# Car return value? Or Scheme being weird?

I noticed this semi weirdish-behavior in one of my projects using Scheme and lists. I managed to isolate the behavior into a single section. The code is:

``````(define x (list 1 2 3))
(define y (list 4 5))
(define z (cons (car x) (cdr y)))
(define w (append y z))
(define v (cons (cdr x) (cdr y)))
(set-car! x 6)
(set-car! y 7)
(set-cdr! (cdr x) (list 8))

x
y
z
w
v
``````

Gives us the output of:

``````(6 2 8)
(7 5)
(1 5)
(4 5 1 5)
((2 8) 5)
``````

Can anyone explain to me:

1. Why does `(set-car! x 6)` not update `Z`? Since according to my understanding `car`/`cdr` return pointers or references to the corresponding values. This is really weird and I'm kinda confused.
2. If `car`/`cdr` does not return references/pointers then how is the final `set-cdr!` manipulating the list `v`?

Any ideas? It's a simple fix, but I'm more curious as to why the weirdness with the variables is going on.

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Okay, let's step through your program line by line. I'm also assigning unique numbers (think of them as object addresses, if you're used to C-like languages) for each newly-created object so you can see what's what. :-)

``````(define x (list 1 2 3))             ; => #1 = (1 . #2), #2 = (2 . #3), #3 = (3 . ())
(define y (list 4 5))               ; => #4 = (4 . #5), #5 = (5 . ())
(define z (cons (car x) (cdr y)))   ; => #6 = (1 . #5)
(define w (append y z))             ; => #7 = (4 . #8), #8 = (5 . #6)
(define v (cons (cdr x) (cdr y)))   ; => #9 = (#2 . #5)
(set-car! x 6)                      ; => #1 = (6 . #2)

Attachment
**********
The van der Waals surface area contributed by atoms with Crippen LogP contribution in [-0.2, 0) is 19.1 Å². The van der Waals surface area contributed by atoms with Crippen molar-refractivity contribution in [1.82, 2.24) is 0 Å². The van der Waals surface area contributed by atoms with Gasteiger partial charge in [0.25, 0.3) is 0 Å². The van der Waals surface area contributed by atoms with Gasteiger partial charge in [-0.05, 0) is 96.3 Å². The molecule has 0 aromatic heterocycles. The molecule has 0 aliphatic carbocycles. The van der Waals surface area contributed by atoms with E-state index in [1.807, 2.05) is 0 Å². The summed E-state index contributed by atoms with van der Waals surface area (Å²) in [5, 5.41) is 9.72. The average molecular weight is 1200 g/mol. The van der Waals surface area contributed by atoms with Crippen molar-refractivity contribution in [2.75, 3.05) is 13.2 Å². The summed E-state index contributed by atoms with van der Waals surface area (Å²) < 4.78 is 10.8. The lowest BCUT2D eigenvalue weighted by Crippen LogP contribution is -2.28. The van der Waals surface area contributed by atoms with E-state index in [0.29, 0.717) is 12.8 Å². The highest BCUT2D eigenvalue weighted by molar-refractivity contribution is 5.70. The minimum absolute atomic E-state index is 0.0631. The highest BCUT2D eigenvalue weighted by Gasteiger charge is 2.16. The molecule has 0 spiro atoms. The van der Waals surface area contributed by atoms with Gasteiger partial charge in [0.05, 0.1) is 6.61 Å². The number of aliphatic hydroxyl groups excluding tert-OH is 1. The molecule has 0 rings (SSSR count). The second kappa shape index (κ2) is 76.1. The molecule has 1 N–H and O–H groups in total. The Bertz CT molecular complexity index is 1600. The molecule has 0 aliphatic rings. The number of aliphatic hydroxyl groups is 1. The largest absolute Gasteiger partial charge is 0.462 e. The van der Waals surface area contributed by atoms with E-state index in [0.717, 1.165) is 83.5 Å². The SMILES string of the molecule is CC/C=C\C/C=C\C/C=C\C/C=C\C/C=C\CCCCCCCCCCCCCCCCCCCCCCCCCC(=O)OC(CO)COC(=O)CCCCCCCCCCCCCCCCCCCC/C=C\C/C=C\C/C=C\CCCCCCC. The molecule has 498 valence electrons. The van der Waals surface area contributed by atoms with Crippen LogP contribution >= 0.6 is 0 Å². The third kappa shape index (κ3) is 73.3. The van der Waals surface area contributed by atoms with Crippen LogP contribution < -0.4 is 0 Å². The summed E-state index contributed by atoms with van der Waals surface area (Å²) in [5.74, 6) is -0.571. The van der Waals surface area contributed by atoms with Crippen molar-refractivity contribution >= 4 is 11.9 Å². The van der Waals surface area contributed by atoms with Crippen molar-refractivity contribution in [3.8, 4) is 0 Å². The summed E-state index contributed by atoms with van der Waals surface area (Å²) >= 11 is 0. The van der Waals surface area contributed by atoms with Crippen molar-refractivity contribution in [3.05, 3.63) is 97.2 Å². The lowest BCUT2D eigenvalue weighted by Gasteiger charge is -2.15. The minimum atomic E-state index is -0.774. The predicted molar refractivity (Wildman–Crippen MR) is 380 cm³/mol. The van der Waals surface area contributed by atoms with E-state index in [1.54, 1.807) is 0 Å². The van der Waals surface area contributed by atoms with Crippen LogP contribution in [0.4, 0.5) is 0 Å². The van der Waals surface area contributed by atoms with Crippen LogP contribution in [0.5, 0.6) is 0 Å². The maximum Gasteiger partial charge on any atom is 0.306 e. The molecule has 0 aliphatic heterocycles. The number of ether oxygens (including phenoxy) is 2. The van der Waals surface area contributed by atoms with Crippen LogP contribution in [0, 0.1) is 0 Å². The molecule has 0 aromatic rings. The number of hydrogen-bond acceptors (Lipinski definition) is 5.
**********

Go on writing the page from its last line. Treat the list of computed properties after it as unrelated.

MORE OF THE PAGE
(set-car! y 7)                      ; => #4 = (7 . #5)
(set-cdr! (cdr x) (list 8))         ; => #2 = (2 . #10), #10 = (8 . ())
``````

Now, let's look at your values (for each reference, use the last assigned value):

``````x   ; #1 => (6 . #2) => (6 . (2 . #10)) => (6 2 8)
y   ; #4 => (7 . #5) => (7 5)
z   ; #6 => (1 . #5) => (1 5)
w   ; #7 => (4 . #8) => (4 . (5 . #6)) => (4 . (5 . (1 . #5))) => (4 5 1 5)
v   ; #9 => (#2 . #5) => ((2 . #10) 5) => ((2 8) 5)
``````

Edit: I'm adding a diagram to explain my answer, since you can't have diagrams in a comment. I don't have time to make a diagram showing the values above, but this hopefully explains a few things.

Each pair has two "slots", `car` and `cdr`, represented as the left and right boxes in the diagram above. Each of these slots, as you see, has three possible things:

1. An atom (a number in your examples, or symbols in the diagram, such as `let`, `s5`, and `sqrt`)
2. A reference (represented as an arrow in the diagram)
3. Null (represented as a black box in the diagram)

You can put any of these in any of the slots. So, in my explanation above, each of the `#` items is an arrow, each of the non-`#` numbers is an atom, and each of the `()` is a black box. So, in the line

``````(define v (cons (cdr x) (cdr y)))
``````

you are creating a pair, where the left-hand slot has the same contents as the right-hand slot of `x` (i.e., an arrow going to pair 2), and the right-hand slot has the same contents as the right-hand slot of `y` (an arrow going to pair 5). In other words, both boxes in `v` contain arrows, each going off a different pair.